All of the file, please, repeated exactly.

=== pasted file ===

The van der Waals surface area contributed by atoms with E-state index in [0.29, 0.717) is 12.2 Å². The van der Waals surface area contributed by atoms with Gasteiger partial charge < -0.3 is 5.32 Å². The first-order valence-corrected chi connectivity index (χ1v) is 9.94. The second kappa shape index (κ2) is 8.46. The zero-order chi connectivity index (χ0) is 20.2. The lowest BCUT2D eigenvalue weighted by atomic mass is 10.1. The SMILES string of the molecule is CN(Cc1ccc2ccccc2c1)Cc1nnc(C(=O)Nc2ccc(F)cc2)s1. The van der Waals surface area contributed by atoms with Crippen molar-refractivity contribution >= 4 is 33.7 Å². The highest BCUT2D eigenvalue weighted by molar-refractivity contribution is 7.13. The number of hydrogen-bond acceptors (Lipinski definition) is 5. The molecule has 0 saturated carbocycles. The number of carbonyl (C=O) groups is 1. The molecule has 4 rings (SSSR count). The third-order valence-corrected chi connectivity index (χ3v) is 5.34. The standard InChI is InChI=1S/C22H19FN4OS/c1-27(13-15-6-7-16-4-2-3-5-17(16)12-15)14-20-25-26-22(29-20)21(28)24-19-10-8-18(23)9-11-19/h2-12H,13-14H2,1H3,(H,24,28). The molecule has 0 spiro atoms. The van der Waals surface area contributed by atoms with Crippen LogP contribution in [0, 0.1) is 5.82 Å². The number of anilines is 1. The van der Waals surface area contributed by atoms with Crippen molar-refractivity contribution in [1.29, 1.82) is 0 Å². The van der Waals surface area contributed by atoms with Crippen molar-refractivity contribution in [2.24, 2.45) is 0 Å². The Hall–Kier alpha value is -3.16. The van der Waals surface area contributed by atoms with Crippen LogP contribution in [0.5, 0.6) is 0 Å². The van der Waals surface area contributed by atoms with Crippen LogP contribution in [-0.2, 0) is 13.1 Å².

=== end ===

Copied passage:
The van der Waals surface area contributed by atoms with E-state index in [0.29, 0.717) is 12.2 Å². The van der Waals surface area contributed by atoms with Gasteiger partial charge < -0.3 is 5.32 Å². The first-order valence-corrected chi connectivity index (χ1v) is 9.94. The second kappa shape index (κ2) is 8.46. The zero-order chi connectivity index (χ0) is 20.2. The lowest BCUT2D eigenvalue weighted by atomic mass is 10.1. The SMILES string of the molecule is CN(Cc1ccc2ccccc2c1)Cc1nnc(C(=O)Nc2ccc(F)cc2)s1. The van der Waals surface area contributed by atoms with Crippen molar-refractivity contribution >= 4 is 33.7 Å². The highest BCUT2D eigenvalue weighted by molar-refractivity contribution is 7.13. The number of hydrogen-bond acceptors (Lipinski definition) is 5. The molecule has 0 saturated carbocycles. The number of carbonyl (C=O) groups is 1. The molecule has 4 rings (SSSR count). The third-order valence-corrected chi connectivity index (χ3v) is 5.34. The standard InChI is InChI=1S/C22H19FN4OS/c1-27(13-15-6-7-16-4-2-3-5-17(16)12-15)14-20-25-26-22(29-20)21(28)24-19-10-8-18(23)9-11-19/h2-12H,13-14H2,1H3,(H,24,28). The molecule has 0 spiro atoms. The van der Waals surface area contributed by atoms with Crippen LogP contribution in [0, 0.1) is 5.82 Å². The number of anilines is 1. The van der Waals surface area contributed by atoms with Crippen molar-refractivity contribution in [1.29, 1.82) is 0 Å². The van der Waals surface area contributed by atoms with Crippen molar-refractivity contribution in [2.24, 2.45) is 0 Å². The Hall–Kier alpha value is -3.16. The van der Waals surface area contributed by atoms with Crippen LogP contribution in [0.5, 0.6) is 0 Å². The van der Waals surface area contributed by atoms with Crippen LogP contribution in [-0.2, 0) is 13.1 Å².